Feb 212012
 

towel animal

When most people hear the word “towels”, they bring to mind the soft rectangular squares of fabric used for drying off after a bath or shower. For those with creative minds, however, bath towels and hand towels can provide a rich crafting ground for fun and gift-worthy projects. As an added bonus, most towel craft projects can be unwound or unwoven to serve their more familiar purpose after the owner is done displaying them.

Towel Origami

An art form that’s gained popularity on cruise ships worldwide, delighted patrons have embraced this unusual craft on dry land as well. In addition to photo-filled books for sale that instruct novices how to make swans, turtles and more out of their towels, video sharing social sites also offer free videos for the curious. Towel origami is a great way for those interested in the traditional paper style of origami to get some experience without risking papercuts.

Boo Boo Bunnies

This super-easy craft project only requires a washcloth, rubber band, and some adhesive details like googly eyes and a pom pom. Simply roll the washcloth into a long tube, curve into a U, fold the U in half lengthwise and secure at this second fold with the rubber band. The result will be a small O shape at the bottom, a head-like bump at the front, and two tails that resemble ears above the head. Glue the eyes and nose at the appropriate places and you have a boo boo bunny! If a child is injured, an ice cube can be placed in the center of the O to enable easy handling and application to the injured area.

Bleach Art

This project works best with darker colored towels or mats and a large stencil of your desired shape. Using a clean, dry towel, place flat on an area that won’t be affected by discoloring, such as a driveway or front lawn. Fill a cheap spray bottle with laundry bleach (be sure to mark the bottle as poison for safety’s sake). Placing the stencil on the towel or mat and either securing with painter’s tape or a gloved hand, gently spray the bleach at the void area from a distance of about a foot. This will discolor the towel into a lighter hue in the shape of the stencil. For added style, spray around the edges of the stencil to make a unique frame effect. Let the towel dry completely, then wash alone to “set” the design.

Feb 022012
 

Monogram

Calligraphy – sometimes called the art of fancy lettering – might, given the advent of the digital age, not be as popular as it once was, but it’s making something of a comeback disguised as the art of monogramming.

Styles of calligraphy are usually categorized in terms of factors like the language the work is written in and the country that language originated in, and, as such, styles like Tibetan calligraphy, which used to be practiced by the High Lamas, and Islamic calligraphy, which is written in Arabic, are common. The art of monogramming, on the other hand, involves embroidering the owner’s initials on articles of clothing like bathrobes or towels, and, therefore, doesn’t involve using any one particular language.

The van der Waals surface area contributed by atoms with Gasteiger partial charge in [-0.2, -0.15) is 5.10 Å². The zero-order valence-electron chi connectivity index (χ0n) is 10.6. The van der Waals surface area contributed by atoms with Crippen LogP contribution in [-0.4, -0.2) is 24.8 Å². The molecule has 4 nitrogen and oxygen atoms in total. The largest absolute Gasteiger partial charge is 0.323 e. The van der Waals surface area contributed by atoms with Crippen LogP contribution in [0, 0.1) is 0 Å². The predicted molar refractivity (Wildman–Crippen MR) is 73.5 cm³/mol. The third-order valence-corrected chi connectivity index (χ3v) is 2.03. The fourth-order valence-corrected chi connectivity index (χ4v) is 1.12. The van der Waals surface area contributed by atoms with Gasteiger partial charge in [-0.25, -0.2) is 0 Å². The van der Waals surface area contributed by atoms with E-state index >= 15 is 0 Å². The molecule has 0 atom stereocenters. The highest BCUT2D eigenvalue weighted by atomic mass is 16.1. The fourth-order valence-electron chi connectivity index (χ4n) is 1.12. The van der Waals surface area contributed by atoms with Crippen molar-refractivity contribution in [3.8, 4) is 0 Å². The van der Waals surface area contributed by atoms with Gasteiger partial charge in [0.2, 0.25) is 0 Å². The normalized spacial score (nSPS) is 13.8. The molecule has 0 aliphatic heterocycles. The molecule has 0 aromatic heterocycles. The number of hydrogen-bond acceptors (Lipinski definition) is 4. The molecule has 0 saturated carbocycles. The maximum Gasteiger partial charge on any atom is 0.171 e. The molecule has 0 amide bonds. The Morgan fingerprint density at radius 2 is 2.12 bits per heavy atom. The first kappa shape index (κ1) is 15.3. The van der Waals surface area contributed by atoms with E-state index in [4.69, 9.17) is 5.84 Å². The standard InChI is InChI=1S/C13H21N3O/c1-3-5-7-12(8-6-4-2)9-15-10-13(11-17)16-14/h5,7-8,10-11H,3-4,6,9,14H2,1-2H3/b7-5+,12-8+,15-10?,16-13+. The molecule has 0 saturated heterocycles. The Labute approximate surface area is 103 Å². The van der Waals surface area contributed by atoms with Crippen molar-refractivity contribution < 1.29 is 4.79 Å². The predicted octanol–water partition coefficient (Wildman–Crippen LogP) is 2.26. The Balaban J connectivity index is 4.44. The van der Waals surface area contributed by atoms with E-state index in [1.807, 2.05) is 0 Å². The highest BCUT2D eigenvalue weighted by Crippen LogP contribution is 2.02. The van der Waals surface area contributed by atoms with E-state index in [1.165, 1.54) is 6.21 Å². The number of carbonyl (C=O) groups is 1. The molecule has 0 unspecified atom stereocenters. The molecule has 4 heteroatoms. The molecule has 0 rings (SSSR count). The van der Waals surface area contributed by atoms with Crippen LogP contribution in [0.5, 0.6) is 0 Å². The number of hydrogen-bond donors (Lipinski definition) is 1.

While those who indulge in the art of calligraphy use specialized pens to write on paper, parchment or similar surfaces, those who are in the business of creating monogrammed towels, robes and other such items will embroider the owner’s initials directly onto the fabric. Similarly, while most calligraphists will use black ink – although the use of colored ink is not unknown – monograms can be embroidered in a variety of different colors, including such exotic hues as papaya, espresso and cranberry.

One aspect common to both calligraphy and monogramming is the use of different fonts, and, in calligraphy, this would especially apply to documents written in English. A font can best be described as a style of lettering, and common fonts would include Ariel, Calibri and Times New Roman. Those buying new towels or bathrobes can often choose the type of font they would like their initials embroidered in, and these fonts can range from those utilizing simple, utilitarian styles to those that exhibit greater flourish and are, perhaps, more aesthetically pleasing. Another curious fact that’s relevant only to the art of monogramming is that the middle initial is always slightly larger than the other two.

Fine works of calligraphy are always treasured, and, in the same way, monogrammed bathrobes, towels and even bath mats are always thought of as just a little bit classier than items without monograms.